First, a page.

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Patients who are critically ill and need oxygen support are usually attached to mechanical ventilator. That’s why, nurses who are in the assigned in the intensive or critical unit should be competent in caring for the patient with mechanical ventilator. Though there are technicalities that a nurse should consider, in this article, we will be learning about this machine in a nutshell.

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Photo credit:rtmagazine.com

So, what are the usual indications why patients are intubated and attached to life support device?

Indication for mechanical ventilator use:

  1. Continuous decrease in oxygenation
  2. Increase arterial carbon dioxide
  3. Persistent acidosis
  4. Other conditions that may lead to respiratory failure
PaO2 <50 mmHg with FiO2 with >0.60PaO2 > 50 mmHg with pH <7.25
Vital capacity <2 times tidal volume
RR >35/min

  (Reference: Smeltzer, et al. 2010)

What are the different mechanical ventilator modes?

Volume-cycled ventilators

Volume-cycled ventilators guarantees volume at expense of letting airway pressure vary. Once preset volume is delivered to the patient, the ventilator cycles off and exhalation occurs passively.

Preset tidal volume is delivered unless a specified pressure limit is exceeded (upper airway pressure alarm is set) or patient’s cuff or ventilator tubing has air leaks that cause a decrease in tidal volume delivered. (Grossbach, 2011)

Examples of volume-targeted mechanical ventilator mode are:

  1. Controlled mechanical ventilation- the client receives a set tidal volume at a set rate. (Silvestri, 2008) This is commonly used for patient who cannot initiate his/her own breathing.
  2. Assist-controlled (AC )- provides full ventilator support to the patient. A set tidal volume (if set to volume control) or a set pressure and time (if set to pressure control) is delivered at a minimum rate. Additional ventilator breaths are given if triggered by the patient.
  3. Synchronized intermittent mandatory ventilations (SIMV) – Breaths are given are given at a set minimal rate, however if the patient chooses to breath over the set rate no additional support is given

One advantage of SIMV is that it allows patients to breath on their own. SIMV is usually associated with greater work of breathing than AC ventilation and therefore is less frequently used as the initial ventilator mode

Like AC, SIMV can deliver set tidal volumes (volume control) or a set pressure and time (pressure control). Negative inspiratory pressure generated by spontaneous breathing leads to increased venous return, which theoretically may help cardiac output and function.

Pressure-cycled ventilator

Pressure-cycled ventilator guarantees pressure at expense of letting tidal volume vary. Inspiration is also terminated when preset pressure reached. Volume is variable and determined by set pressure level, airway resistance, and lung compliance factors, specified time or flow cycling criteria. (Grossbach, 2011)

Example of this mode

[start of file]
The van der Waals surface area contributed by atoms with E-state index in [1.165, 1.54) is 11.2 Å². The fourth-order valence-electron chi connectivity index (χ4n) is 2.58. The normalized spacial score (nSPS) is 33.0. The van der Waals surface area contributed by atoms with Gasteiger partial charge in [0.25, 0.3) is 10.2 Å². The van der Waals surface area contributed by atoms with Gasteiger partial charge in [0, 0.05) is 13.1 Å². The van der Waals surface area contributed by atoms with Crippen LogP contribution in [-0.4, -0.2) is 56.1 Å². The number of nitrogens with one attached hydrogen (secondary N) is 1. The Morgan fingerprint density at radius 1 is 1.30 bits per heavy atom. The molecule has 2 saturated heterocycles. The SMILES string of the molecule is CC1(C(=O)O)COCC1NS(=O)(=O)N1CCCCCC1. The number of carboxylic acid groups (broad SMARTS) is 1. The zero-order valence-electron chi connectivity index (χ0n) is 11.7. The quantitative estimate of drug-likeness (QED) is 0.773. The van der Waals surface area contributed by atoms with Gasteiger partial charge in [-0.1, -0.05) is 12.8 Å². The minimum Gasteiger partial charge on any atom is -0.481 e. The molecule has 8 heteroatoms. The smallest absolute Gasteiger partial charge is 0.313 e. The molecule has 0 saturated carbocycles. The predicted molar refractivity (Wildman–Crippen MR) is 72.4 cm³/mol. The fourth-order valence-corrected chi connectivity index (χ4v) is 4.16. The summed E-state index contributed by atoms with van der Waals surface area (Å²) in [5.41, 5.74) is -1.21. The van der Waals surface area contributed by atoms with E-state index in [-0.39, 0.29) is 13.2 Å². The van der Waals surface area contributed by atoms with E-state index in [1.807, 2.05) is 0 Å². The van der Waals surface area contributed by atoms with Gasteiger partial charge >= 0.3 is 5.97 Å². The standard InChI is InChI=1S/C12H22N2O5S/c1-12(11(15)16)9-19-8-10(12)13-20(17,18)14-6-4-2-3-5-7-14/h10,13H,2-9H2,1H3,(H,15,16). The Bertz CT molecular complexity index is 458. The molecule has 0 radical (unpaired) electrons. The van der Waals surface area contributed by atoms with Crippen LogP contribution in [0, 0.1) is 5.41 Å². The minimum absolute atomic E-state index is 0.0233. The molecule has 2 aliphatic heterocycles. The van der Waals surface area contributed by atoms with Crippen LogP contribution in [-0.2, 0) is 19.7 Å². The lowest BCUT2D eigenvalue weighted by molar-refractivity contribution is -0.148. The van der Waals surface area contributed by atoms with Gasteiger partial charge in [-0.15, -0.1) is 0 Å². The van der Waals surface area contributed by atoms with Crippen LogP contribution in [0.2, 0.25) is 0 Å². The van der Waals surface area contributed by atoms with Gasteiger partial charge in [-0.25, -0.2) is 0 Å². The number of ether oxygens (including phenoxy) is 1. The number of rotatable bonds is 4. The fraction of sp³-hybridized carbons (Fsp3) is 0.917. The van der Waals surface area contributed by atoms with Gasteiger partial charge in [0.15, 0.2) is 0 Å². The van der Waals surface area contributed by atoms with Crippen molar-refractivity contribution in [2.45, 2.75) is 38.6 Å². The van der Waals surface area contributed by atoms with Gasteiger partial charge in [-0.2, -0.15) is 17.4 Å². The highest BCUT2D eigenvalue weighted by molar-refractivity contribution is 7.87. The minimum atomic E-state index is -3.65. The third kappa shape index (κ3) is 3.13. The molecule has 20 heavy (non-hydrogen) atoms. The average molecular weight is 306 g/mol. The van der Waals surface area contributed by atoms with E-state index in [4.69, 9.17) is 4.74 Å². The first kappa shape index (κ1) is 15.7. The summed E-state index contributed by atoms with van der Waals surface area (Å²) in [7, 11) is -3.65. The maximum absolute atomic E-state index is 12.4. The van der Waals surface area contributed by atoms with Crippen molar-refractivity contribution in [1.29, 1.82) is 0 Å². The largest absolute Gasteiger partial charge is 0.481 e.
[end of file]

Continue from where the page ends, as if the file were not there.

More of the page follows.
• Pressure support ventilation (PSV) – The patient controls the respiratory rate and exerts a major influence on the duration of inspiration, inspiratory flow rate and tidal volume. The model provides pressure support to overcome the increased work of breathing imposed by the disease process, the endotracheal tube, the inspiratory valves and other mechanical aspects of ventilator support.

What are basic ventilator settings and controls?

Nurses especially in the critical care unit must understand the basics of mechanical ventilation settings and controls.

Ventilator settings and controls:

  1. Tidal Volume (TV) – Air that the client receives per breathing. Percentage in the mechanical ventilator is adjusted depending on client’s needs (40-100%). The normal value of tidal volume is ½ L or 500 ml.
  2. Fraction of inspired oxygen (FiO2) – the oxygen concentration delivered to the client. ABG is usually determined before adjusting FiO2 levels. It is adjusted from 40%-100%.
  3. Peak Flow Rate (PFR) – The peak flow rate is the maximum flow delivered by the ventilator during inspiration. Peak flow rates of 60 L per minute may be sufficient, although higher rates are frequently necessary.
  4. Back-up Rate (BUR) – for spontaneous or time mode ventilator, back-up rate is set so that the client may receive a minimum number of breaths per minutes if the client fail to breath. If the client’s breathing rate is slower, it will cycle inhale / exhale pressure at the set rate. The usual setting for BUR ranges from 12-22 breaths per minute, depending on the physician’s order.
  5. Pressure end-expiratory pressure (PEEP) – is exerted during the expiration phase of ventilation, which improves oxygenation by enhancing gas exchange and preventing atelectasis. Not all clients with mechanical ventilator is attached to PEEP. A typical initial applied PEEP is 5 cmH2O. However, up to 20 cmH2O may be used in patients undergoing low tidal volume ventilation for acute respiratory distress syndrome (ARDS)
  6. Continuous positive airway pressure (CPAP) – used for spontaneously breathing clients. Positive airway pressure is introduced during the respiratory cycle.
  7. Sensitivity- used to describe the ventilator’s responsiveness to the patient’s breathing effort. Sensitivity adjusts the level of negative pressure required to trigger the ventilator. With assisted ventilation, the sensitivity typically is set at -1 to -2 cm H2 O.

Now, that you know the technical terms of this machine, let’s move on in discussing the things a nurse should consider while caring for a patient with life support device.

How to troubleshoot ventilator alarms?

Alarms are designed to warn nurses that there is something wrong either to the patient or to the mechanical ventilator. But sometimes, alarms can give nurses apprehensions especially if the alarm is non-stop and we don’t know how to troubleshoot the problem.